Two years later I am in Hong Kong on holiday. Lunch with former colleague who recently totalled his green Jaguar (think Inspector Morse) on exactly the same spot. Oil slick, slippery road. He’s unscathed. Car is a write-off.That’s a hell of a corner, we both laugh.

On my sixth day of bed rest in my quiet home, I remember 1985. I can date this fall as I was doing my **HDE at UCT, prac-teaching at Hoërskool Voortrekker. As I rushed home from Rondebosch Station, I slipped and sprained my wrist. I ignored it for days ~ I used to stare at my injuries wondering how they got there. Living in my head kept me numb to pain ~ it takes two weeks of rest in 2014 for old injuries to arrive.

The dog therapist, in 2011, prescribed Rescue Remedy for Mui Mui. ‘She gets too involved with my students,’ I explained. ‘She used to be cute but now she’s dominating the sessions.’ Rescue Remedy never worked. When I tutored a French pharmacist, ‘I prefer Mui Mui lively,’ he said. ‘She’s like a clock!’ My dog has a habit of whimpering at the end of the hour. If the student doesn’t leave, she starts barking.

I dig out the Rescue Remedy, for shock, anxiety, sleeplessness, and after two weeks of bed rest, I feel as if I’ve been on a Thai island swaying in a hammock surrounded by coconut plantations, sipping those cocktails with the little umbrellas sticking out next to the maraschino cherries.

‘Arnica’, says Ann from the Spar when I finally get out and about. ‘It’s what ballet dancers use. I fell off a ladder once, bruised all over my legs, Arnica took away the pain after a few days. Chinn’s Pharmacy can deliver, if they know you.’

‘You must be careful! It’s sore, I know!’ says Anne from the Laundromat.

‘Close’, says the mini bus driver.’ Use Close for the pain. It’s the ointment for the painful feeling.’

You OK? Yes, really.

*When I lived in Jiangyan, (2002), I visited Shanghai once a month for food supplies from Carrefour Supermarket. Walking from the bus terminus downtown, I passed the police station. Outside were posted the faces of the condemned. China executes more people in one year than the rest of the world put together. The prisoners are photographed before execution, the photos posted outside. The faces were not inscrutable this time. Their eyes told the story.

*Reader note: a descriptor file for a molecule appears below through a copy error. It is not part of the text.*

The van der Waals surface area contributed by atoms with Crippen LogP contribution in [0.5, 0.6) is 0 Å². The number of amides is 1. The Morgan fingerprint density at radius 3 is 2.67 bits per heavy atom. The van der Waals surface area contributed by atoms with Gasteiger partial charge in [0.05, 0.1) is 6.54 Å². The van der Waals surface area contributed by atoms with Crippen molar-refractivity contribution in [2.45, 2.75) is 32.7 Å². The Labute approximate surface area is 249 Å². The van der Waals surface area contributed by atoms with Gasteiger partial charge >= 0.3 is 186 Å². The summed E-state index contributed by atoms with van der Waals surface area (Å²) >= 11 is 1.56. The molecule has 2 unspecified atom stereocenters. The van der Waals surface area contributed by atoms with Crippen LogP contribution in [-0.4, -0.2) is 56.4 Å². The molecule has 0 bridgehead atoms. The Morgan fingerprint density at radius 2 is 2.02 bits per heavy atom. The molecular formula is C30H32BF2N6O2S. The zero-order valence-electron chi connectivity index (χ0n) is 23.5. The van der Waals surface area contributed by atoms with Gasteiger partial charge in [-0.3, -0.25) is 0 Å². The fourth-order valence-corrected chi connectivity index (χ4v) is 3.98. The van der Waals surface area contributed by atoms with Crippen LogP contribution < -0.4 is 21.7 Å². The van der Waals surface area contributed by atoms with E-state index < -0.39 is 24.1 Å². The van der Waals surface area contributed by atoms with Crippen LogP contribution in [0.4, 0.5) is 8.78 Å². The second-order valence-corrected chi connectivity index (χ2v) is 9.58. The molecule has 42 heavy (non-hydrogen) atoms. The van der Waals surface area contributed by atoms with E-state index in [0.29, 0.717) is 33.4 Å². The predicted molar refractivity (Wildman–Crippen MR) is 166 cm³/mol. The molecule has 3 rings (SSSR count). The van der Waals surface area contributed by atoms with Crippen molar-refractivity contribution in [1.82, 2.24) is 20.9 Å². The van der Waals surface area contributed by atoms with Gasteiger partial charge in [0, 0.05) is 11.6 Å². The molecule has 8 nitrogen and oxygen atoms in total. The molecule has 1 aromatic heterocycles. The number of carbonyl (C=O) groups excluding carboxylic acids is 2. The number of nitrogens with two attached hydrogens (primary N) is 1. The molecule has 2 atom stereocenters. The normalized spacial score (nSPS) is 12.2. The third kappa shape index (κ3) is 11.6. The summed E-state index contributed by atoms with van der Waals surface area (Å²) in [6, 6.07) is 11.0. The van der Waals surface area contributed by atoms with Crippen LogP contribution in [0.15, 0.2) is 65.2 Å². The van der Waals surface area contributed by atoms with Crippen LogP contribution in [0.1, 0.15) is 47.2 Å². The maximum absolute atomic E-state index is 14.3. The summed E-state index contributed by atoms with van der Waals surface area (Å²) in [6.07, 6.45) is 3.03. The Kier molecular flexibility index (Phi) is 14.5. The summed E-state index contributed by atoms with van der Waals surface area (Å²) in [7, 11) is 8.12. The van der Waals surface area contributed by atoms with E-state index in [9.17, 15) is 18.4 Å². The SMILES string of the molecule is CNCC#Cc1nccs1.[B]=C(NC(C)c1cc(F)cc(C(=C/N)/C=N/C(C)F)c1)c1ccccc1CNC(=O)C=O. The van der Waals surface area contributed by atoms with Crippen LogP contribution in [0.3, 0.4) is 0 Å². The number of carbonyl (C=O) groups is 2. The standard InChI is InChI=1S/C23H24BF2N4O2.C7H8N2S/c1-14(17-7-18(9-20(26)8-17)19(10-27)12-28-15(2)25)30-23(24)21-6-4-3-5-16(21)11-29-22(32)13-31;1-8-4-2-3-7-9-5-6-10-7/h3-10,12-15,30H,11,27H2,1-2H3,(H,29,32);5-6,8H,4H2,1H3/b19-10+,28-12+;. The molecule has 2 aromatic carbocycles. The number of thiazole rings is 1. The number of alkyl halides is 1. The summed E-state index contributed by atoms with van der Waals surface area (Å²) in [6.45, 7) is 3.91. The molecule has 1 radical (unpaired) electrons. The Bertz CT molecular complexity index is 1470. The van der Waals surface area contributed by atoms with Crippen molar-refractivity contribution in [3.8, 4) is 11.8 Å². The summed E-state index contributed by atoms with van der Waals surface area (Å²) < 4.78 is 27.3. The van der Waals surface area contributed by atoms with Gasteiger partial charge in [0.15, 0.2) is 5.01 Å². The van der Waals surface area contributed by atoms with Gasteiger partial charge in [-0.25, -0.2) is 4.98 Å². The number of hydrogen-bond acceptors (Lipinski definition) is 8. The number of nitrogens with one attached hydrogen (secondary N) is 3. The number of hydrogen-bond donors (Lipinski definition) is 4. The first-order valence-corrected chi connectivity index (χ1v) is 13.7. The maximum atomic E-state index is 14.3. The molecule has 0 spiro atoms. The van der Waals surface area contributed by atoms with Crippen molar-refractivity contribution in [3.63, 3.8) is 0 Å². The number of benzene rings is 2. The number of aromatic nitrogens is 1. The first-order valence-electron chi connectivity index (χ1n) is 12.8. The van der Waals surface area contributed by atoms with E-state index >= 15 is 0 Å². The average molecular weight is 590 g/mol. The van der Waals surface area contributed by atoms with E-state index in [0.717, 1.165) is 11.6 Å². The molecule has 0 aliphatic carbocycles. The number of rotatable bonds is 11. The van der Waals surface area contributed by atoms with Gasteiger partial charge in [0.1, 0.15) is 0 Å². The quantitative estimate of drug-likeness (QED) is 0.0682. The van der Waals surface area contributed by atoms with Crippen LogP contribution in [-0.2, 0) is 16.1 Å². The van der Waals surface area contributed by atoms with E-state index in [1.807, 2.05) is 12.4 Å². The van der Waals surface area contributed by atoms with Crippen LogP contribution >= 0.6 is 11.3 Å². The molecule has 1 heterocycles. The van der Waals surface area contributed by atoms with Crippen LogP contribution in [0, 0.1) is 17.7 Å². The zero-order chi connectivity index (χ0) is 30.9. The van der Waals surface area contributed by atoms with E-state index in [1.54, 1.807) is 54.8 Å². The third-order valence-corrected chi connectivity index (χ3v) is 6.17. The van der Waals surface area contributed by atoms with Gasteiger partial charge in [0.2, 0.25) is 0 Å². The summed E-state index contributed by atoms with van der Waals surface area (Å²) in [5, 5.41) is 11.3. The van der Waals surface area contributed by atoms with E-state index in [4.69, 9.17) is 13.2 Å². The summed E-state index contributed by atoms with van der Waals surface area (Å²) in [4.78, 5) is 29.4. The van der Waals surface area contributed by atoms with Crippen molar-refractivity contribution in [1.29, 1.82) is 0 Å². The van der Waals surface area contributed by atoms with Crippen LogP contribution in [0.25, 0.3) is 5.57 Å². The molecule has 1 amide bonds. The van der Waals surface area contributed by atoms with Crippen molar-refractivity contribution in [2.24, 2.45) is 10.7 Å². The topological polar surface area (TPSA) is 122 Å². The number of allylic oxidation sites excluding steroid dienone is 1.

** Higher Diploma of Education, University of Cape Town (the entire year felt like a drawn-out form of self-harm)

Photos of Hong Kong downloaded from Google.

Friends that fall off the radar

‘Why is everyone smoking? And why are they all in black?’

Mary Lee. Fresh from Hong Kong. She’s Welsh. Ethnically Chinese. She doesn’t eat rice.

We’re at Nanjing Airport, surrounded by paddy fields, about to spend two weeks together over the Lunar New Year. Nanjing, Xi’an, Jiangyan. I’m her host in the mainland.

Three months I’ve been here, and I don’t know what she’s talking about.

The cab driver smokes, hoots, swerves, cracks open pumpkin seeds. Mary clutches me. ‘I’m so stressed. What’s he doing?’

We order high tea at the Nanjing Hotel. Vanilla cake, petits fours, dumplings, spring rolls, baby eclairs.Red roses

‘I’m not earning much, we’ll have to stay in three star hotels,’ I tell her.

Mary pauses. I don’t think I’ve ever heard her disagree with anyone. She uses silence rather than the mainland laugh which means, ‘You’ve got to be joking, never.’

We lie on our beds and talk for five hours; there are two years to catch up on. We visit the Terracotta Warriors, I am pick-pocketed in Xi’an, we munch toffee apples in the park, haggle over antiques in the Muslim Quarter, followed by five days in Jiangyan. My American neighbour is obsessed by Mary. ‘I like petite girls,’ he tells me. We go ballroom dancing. My boss does karaoke, we present him with red plastic roses.

‘You’ve changed,’ Mary says. ‘You’re happy.’

I see her off at the taxi rank. Wedged in tight, the passengers are mainly men, in thick black coats. ‘This is a nightmare, Anne! How long to the airport?’

‘These are your people, Mary. It’ll be cool. Enjoy the drive. Four hours and you’re on your way home.’

She mails me from Hong Kong.

‘It was incredible. Thank you.’

When I return to Hong Kong in 2003, mutual friends tell me, ’She had such an incredible time. Her best trip ever.’

I’ve never written as much as that year in China. Nothing mattered as long as I could write it down.

Mary saw the change.

I wonder where she is today, and whether she still doesn’t eat rice.